I’m going for full transparency this week and I have to admit, I have some reservations about opening up on this topic but I’m going to take a deep breath and share.  There’s power in sharing the hard things (or at least that’s what I’m telling myself).

Dry January posts have been mixed in with my daily news feed since the 1st, the topic of several podcasts I have perused through, and it’s been top of my mind for awhile now.

I joined a sober/semi-sober private Facebook group last week.

Sober. Semi-sober. Not drinking.

Who the hell would want to do that?

That’s what I used to think.

I started cutting down on drinking a few months ago.  I have been conscious of the absence of alcohol in my life every day that I haven’t consumed any since then.

I never really had a reason to look too deeply at my relationship with alcohol; drinking is something that is deeply woven into the culture of my family and my community.

I have an addictive personality, and I’ve used alcohol as a medication for many years; to treat stress, to dull the feeling of self-consciousness at social events, to help with coping, to soothe loneliness and unhappiness.

It’s not just my crutch during the low points, however.  Every celebration calls for a few glasses of wine or a 4-pack of double IPA.  The best days on the lake, my favorite place to be, always involve summery cocktails.  “It’s a marathon not a sprint.”

Drinking has become a widely celebrated ritual for women, and for moms; a badge that we earn at the end of a long day, whether it be at work, or a day at home with the kids, we deserve that damn glass of wine, that vodka soda, that gin and tonic, that beer, and however many follow afterwards.

A few months ago, I was at an NHL hockey game in Montreal.  It was my youngest daughter’s first NHL experience. My husband and I celebrated that with a few rounds. I lost count of how many.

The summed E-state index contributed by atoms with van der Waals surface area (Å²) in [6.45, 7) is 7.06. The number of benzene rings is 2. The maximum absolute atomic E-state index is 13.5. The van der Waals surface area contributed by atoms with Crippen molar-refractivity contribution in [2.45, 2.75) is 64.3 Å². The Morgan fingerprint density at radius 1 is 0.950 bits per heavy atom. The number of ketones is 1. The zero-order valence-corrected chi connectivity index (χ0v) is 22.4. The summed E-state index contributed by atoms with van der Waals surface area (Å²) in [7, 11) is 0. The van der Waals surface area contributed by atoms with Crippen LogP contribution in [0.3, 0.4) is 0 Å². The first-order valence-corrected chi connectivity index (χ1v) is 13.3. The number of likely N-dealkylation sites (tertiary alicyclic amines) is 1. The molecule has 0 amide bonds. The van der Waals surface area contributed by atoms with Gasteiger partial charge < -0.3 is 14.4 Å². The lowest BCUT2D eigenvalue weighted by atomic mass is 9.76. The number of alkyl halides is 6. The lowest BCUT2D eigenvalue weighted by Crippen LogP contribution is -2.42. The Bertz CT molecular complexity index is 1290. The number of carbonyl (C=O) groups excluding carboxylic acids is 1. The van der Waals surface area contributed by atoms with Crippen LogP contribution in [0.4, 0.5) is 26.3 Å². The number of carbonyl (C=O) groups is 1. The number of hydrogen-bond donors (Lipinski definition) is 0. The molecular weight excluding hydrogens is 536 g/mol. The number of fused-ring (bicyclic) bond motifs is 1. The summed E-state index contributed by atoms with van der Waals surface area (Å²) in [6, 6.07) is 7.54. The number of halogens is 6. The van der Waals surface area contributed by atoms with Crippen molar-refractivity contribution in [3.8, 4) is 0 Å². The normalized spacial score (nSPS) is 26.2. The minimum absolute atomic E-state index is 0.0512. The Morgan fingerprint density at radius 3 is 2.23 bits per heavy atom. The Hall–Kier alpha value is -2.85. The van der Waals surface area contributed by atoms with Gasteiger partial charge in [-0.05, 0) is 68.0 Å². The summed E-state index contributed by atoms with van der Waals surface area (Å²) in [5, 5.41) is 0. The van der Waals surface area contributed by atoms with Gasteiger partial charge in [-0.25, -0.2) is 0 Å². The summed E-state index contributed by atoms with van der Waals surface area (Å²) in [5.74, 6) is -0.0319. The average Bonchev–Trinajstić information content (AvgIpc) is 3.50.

I got sick.  Really, really sick. I spent the majority of that night in our hotel bathroom.  I couldn’t function the next morning. I ruined our plans to have breakfast out in the city.  My daughter, age three at the time, wasn’t really aware that her day had been altered in any way, but I was so extremely disappointed in myself.

Since that night, I’ve been focusing on being conscious of my consumption. What I found wasn’t pretty.  I was drinking every day. I was getting home at the end of the day and simply cracking a beer or pouring a glass of wine out of habit.  And I never stopped at one.

I haven’t quit drinking, but I have realized that it was affecting me – it was hurting me – every single day.  The mornings that I hated to get out of bed, the sloggy feeling I attributed to just not being a morning person, the lack of energy, the lack of clarity.

I still have an affinity for booze.  I have to make a conscious effort to not open the fridge when I get home every day.  I’m not necessarily looking to give up drinking, but am  focusing on curbing my daily consumption and gaining control.

Every morning that I wake up with a clear head and the ability to roll out of bed easily is a day that further enforces my resolve.  I have been nailing my water intake goals.  I look forward to sipping my warm turmeric milk with honey and cinnamon at night.  I’m loving the effect on my overall health, well-being and wallet.

Cheers, from my steaming mug.

3 thoughts on “Cheers”

  1. I am right there with you! I haven’t been as aware of the outside movement towards a sober January, but it is something I am watching myself, and not just with alcohol. As CA, my home state, finally legalized recreational marijuana Jan 1, I have yet to partake in that form of chill time this year. They have both been a conscious decision, to reevaluate my relationship with them. I too don’t know if I will completely give it up, but my clarity and focus I currently have are certainly incentives for making it my new normal. I didn’t drink everyday, maybe once or twice a week, but certainly whenever I was out with friends or my husband. I wish it wasn’t so intertwined with socializing in our society.


    1. My clarity and focus are the two things that are helping me on this journey every day; whatever vice we use to dull our senses, or hide our emotions is a step farther that we become from connecting with ourselves and owning who we are. It is such a widely and socially accepted form of medicating, if you aren’t conscious of how you imbibe. Thank you for sharing your thoughts.


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